Two paintings in ink – a church in Cleadale and Laig Bay with the mountains of Rum.
The sea has always been a huge inspiration for music and song around the world – symbolic as it is of connections, arriving and leave-taking, danger and sustenance. I’ve always enjoyed hearing Gaelic songs about the sea because to me the sound of Gaelic has an elemental quality that’s enhanced through song.
As mentioned in yesterday’s Eigg blog my trip to Eigg happened to coincide with a re-creation of geologist Hugh Miller’s trip around the isles on a ship called the Betsey. The crew on the recreated version includes geologists, artists, scientists and musicians, who decided to hold a traditional ceilidh last Tuesday at the Glebe Barn on Eigg (a yoga retreat situated near the Pier Bay). I went along to listen to poetry readings by founder of the Scottish Centre of Geopoetics Norman Bissell and story-telling by the wonderful Essie Stewart. I also enjoyed a beautiful rendition of a Gaelic song about seals by Kate Langhorne; a 25 year old graduate of Anthropology and Gaelic studies from Glasgow.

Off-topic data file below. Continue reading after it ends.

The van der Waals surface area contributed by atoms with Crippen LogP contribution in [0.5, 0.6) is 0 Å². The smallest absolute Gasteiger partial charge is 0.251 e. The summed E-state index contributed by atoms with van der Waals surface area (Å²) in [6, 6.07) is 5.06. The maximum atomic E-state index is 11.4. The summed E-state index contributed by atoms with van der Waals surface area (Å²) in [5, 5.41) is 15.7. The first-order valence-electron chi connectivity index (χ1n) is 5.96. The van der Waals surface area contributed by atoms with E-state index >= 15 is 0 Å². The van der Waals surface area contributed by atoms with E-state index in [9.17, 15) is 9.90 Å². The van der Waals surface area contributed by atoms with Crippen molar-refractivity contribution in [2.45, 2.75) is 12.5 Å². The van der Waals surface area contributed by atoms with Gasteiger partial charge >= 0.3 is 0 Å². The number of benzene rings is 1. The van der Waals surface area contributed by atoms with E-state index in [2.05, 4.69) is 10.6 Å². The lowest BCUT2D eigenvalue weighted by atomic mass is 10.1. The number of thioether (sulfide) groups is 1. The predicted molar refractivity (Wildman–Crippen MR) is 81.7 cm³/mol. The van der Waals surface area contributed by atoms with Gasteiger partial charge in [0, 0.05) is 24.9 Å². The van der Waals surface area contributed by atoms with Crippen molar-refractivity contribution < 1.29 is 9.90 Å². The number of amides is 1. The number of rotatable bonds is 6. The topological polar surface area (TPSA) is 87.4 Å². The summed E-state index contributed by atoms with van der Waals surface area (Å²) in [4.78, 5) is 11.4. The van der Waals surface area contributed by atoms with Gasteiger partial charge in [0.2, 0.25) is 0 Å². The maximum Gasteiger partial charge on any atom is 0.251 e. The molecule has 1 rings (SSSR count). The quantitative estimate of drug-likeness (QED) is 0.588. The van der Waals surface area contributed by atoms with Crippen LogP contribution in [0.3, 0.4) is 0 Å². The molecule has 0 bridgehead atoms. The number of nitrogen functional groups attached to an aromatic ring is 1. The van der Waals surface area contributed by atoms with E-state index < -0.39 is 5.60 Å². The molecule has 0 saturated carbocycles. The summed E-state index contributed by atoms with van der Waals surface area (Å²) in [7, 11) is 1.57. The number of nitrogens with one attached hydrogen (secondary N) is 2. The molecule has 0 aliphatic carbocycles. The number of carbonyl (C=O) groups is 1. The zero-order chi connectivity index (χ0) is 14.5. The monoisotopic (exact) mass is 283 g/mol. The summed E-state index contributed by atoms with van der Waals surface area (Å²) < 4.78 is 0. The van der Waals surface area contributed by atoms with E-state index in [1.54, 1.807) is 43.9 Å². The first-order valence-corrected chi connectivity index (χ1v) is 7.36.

All this under Tuesday’s beautiful full moon! Luckily, despite several glasses of wine, I had the sense to record both the song and the moonlight! (Kate has promised to send the lyrics for the song on her return to Glasgow):
A curious seal spotted on the north coast of Eigg..
And I defy anyone not to feel awestruck by the sight of a real, live Minke Whale emerging from the deep sea. This was on my return ferry journey. Absolutely stunning. The ferry stopped so we could all watch the whale, meaning I caught my train with just seconds to spare, absolutely worth the hectic rush!